Page 38 - Campus Technology, July 2017
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C-Level View
Informing the Mission for Institutions of Higher Learning
The learning ecosystem and technological landscape are changing fast for institutions of higher learning. But how are colleges and universities adjusting their missions to reflect that?
By Mary Grush
Institutions of higher learning are integrating new technologies and 21st century skill sets into their curricula at warp speed. Most are trying out new pedagogical approaches, and frequently they establish whole new programs supported by technology. But are they adjusting their missions to reflect all this? Can “digital opportunity” inform the mission?
W. Gardner Campbell, futurist, highly regarded education thought leader, and Virginia Commonwealth University associate professor of English, believes most institutions need to rethink and restate their mission and supporting conceptual frameworks in light of game-changing digital opportunities — and he suggests how faculty and students can weigh in on these important discussions.
Campus Technology: How are institutions of higher learning adjusting their missions to reflect change?
Gardner Campbell: We are at a point
in time when, as we look at the whole learning ecosystem — especially in higher learning — we are starting to have to confront the fact that our sense of mission, and the conceptual frameworks by which we understand that mission, are simply not working now, certainly not as well as we would like them to. In some cases they seem to be absent altogether.
Today we may ask, “What is the mission of higher learning?” (And I should say, I am beginning to like the phrase higher learning better than higher education because it can take us into a different place in terms of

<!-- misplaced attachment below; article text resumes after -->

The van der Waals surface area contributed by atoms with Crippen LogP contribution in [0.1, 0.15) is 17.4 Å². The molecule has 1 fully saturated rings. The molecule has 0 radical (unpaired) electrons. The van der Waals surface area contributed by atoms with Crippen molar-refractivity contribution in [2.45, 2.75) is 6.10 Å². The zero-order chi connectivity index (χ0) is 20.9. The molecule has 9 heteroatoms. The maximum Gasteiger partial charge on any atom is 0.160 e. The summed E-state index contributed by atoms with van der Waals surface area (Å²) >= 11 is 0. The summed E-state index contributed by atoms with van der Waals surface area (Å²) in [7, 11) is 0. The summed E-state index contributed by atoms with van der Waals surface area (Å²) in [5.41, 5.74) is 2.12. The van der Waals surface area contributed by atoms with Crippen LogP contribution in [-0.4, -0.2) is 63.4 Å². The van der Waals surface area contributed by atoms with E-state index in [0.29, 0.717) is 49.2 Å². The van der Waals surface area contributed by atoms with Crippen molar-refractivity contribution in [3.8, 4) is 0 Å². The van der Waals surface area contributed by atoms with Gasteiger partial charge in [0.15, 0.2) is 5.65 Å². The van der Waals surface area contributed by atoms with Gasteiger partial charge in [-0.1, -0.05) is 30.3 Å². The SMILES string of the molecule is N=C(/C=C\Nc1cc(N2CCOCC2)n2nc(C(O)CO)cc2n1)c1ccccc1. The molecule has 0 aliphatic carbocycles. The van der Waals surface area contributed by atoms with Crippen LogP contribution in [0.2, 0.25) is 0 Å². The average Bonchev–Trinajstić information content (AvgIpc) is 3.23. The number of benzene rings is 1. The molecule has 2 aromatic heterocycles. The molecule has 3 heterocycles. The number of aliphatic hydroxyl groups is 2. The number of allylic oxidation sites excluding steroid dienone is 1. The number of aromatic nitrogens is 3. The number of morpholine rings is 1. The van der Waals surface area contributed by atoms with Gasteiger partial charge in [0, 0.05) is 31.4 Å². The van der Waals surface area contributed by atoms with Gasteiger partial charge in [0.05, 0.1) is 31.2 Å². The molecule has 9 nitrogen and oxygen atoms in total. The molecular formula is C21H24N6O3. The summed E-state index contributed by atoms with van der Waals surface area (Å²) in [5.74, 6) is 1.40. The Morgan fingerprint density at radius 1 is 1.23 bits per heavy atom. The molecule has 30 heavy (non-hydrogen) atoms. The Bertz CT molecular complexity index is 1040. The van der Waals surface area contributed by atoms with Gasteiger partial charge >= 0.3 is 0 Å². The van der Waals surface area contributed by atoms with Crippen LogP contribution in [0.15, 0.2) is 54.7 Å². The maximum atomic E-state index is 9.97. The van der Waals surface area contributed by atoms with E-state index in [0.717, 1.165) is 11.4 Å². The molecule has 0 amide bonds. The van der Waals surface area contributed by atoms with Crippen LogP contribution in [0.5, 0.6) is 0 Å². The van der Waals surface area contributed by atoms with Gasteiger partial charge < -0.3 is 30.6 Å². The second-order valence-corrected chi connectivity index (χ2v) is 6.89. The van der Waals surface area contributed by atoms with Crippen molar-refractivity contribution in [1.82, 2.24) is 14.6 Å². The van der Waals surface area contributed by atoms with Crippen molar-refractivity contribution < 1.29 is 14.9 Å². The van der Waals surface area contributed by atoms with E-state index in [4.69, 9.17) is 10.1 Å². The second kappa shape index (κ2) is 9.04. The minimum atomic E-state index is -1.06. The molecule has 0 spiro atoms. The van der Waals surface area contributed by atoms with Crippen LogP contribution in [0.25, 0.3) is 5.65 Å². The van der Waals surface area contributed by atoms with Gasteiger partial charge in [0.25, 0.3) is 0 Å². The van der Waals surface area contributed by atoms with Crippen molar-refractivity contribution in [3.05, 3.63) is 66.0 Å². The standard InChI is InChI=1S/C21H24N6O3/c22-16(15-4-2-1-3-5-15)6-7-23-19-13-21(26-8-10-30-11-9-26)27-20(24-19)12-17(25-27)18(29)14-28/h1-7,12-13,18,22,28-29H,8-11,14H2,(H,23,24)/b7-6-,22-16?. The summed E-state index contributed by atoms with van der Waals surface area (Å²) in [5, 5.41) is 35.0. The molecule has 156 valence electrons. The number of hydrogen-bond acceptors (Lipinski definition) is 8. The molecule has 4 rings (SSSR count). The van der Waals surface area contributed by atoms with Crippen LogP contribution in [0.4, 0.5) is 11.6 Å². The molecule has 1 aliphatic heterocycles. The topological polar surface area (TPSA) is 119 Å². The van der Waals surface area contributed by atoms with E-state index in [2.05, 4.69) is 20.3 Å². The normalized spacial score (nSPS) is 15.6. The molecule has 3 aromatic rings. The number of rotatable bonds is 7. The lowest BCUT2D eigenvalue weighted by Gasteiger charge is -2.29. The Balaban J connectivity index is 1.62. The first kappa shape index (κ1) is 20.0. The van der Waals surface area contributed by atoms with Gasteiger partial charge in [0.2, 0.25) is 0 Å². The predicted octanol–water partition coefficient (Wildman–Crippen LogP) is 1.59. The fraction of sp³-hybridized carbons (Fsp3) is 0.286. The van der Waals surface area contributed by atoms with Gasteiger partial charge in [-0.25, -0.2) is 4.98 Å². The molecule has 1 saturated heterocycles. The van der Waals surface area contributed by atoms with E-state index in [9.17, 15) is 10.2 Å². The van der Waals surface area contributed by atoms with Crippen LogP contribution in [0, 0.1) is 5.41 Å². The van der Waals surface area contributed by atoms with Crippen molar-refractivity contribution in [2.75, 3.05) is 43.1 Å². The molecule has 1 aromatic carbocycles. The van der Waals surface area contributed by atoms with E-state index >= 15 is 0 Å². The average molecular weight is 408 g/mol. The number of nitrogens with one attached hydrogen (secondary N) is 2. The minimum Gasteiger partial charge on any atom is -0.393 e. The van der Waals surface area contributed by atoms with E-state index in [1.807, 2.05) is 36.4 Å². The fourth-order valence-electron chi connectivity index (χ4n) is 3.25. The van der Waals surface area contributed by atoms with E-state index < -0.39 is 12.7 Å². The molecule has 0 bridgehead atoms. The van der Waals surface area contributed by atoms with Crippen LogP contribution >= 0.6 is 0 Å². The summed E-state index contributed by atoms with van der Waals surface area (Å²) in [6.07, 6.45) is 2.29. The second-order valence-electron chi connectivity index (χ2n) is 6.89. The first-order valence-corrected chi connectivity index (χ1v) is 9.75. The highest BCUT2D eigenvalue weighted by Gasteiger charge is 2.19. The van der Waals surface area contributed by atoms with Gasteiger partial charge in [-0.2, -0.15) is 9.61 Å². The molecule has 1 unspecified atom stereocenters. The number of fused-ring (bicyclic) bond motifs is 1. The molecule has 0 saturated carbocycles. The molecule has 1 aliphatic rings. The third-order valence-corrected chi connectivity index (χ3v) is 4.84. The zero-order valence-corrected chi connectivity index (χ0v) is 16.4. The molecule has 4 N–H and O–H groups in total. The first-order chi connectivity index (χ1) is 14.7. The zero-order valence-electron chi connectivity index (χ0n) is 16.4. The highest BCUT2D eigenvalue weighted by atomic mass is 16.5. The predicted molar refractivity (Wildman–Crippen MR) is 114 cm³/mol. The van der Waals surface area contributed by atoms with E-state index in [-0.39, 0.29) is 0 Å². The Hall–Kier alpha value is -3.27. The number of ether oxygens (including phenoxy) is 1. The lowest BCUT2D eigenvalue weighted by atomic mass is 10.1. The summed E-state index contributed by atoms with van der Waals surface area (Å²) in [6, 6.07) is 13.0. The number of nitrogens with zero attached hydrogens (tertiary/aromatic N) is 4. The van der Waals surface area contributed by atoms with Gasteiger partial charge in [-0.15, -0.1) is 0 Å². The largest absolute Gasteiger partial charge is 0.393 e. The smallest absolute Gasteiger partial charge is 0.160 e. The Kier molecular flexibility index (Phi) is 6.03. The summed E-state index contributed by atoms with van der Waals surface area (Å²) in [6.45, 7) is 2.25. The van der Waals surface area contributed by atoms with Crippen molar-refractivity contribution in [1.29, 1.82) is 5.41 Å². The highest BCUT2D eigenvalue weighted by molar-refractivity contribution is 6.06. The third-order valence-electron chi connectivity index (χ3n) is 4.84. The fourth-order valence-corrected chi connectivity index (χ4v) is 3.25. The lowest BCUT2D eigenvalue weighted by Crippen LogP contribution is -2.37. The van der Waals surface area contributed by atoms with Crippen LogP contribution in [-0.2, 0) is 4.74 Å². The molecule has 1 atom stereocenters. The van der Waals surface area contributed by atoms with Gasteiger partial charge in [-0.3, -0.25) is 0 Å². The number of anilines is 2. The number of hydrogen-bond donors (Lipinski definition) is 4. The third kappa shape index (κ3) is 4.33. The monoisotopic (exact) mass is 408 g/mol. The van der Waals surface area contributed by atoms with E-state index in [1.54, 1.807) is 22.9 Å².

how we’re thinking.)
If we think about our mission statements
as representing how we conceive of
the goals and the reasons-for-being for higher learning, we may have to admit that they are actually becoming incoherent (a situation that’s happened over time but will not go away on its own). At some institutions of higher learning, multiple mission statements are being provided that are not only incoherent, but even truly opposed to one another.
CT: What’s causing all that? How do you work with it?
Campbell: It’s a great deal of noise and a resultant lack of focus. One of the thought experiments I have been doing recently
to try to understand the proliferation of learning opportunities — ranging from traditional four-year education, to graduate education, to startups with radical new approaches — is to look closely at what people are saying the purpose of higher learning is.
This is where I don’t find the kind of robust and rigorous conversation that I would expect from higher learning. More often, people just keep adding more “good things” to the list. By not focusing and not trying to make a coherent framework for what we mean by the mission, we may well end up risking the ecosystem.
CT: How do you approach building a coherent and effective conceptual framework? 4

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